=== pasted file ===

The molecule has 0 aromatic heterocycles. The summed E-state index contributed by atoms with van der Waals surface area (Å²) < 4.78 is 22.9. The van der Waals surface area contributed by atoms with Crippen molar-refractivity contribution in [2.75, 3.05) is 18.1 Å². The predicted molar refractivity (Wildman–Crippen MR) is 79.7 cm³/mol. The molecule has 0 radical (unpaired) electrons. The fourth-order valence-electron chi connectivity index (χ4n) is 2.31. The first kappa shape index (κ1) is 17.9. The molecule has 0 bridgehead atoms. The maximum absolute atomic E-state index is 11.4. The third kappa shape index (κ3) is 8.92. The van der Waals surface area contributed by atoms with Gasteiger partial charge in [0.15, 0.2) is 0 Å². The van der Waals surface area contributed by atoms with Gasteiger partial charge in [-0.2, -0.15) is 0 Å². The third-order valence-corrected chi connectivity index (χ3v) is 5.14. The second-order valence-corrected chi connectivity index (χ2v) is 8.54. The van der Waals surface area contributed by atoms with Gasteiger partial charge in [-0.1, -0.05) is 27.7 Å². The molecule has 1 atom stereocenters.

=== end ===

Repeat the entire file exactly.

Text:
The molecule has 0 aromatic heterocycles. The summed E-state index contributed by atoms with van der Waals surface area (Å²) < 4.78 is 22.9. The van der Waals surface area contributed by atoms with Crippen molar-refractivity contribution in [2.75, 3.05) is 18.1 Å². The predicted molar refractivity (Wildman–Crippen MR) is 79.7 cm³/mol. The molecule has 0 radical (unpaired) electrons. The fourth-order valence-electron chi connectivity index (χ4n) is 2.31. The first kappa shape index (κ1) is 17.9. The molecule has 0 bridgehead atoms. The maximum absolute atomic E-state index is 11.4. The third kappa shape index (κ3) is 8.92. The van der Waals surface area contributed by atoms with Gasteiger partial charge in [0.15, 0.2) is 0 Å². The van der Waals surface area contributed by atoms with Gasteiger partial charge in [-0.2, -0.15) is 0 Å². The third-order valence-corrected chi connectivity index (χ3v) is 5.14. The second-order valence-corrected chi connectivity index (χ2v) is 8.54. The van der Waals surface area contributed by atoms with Gasteiger partial charge in [-0.1, -0.05) is 27.7 Å². The molecule has 1 atom stereocenters.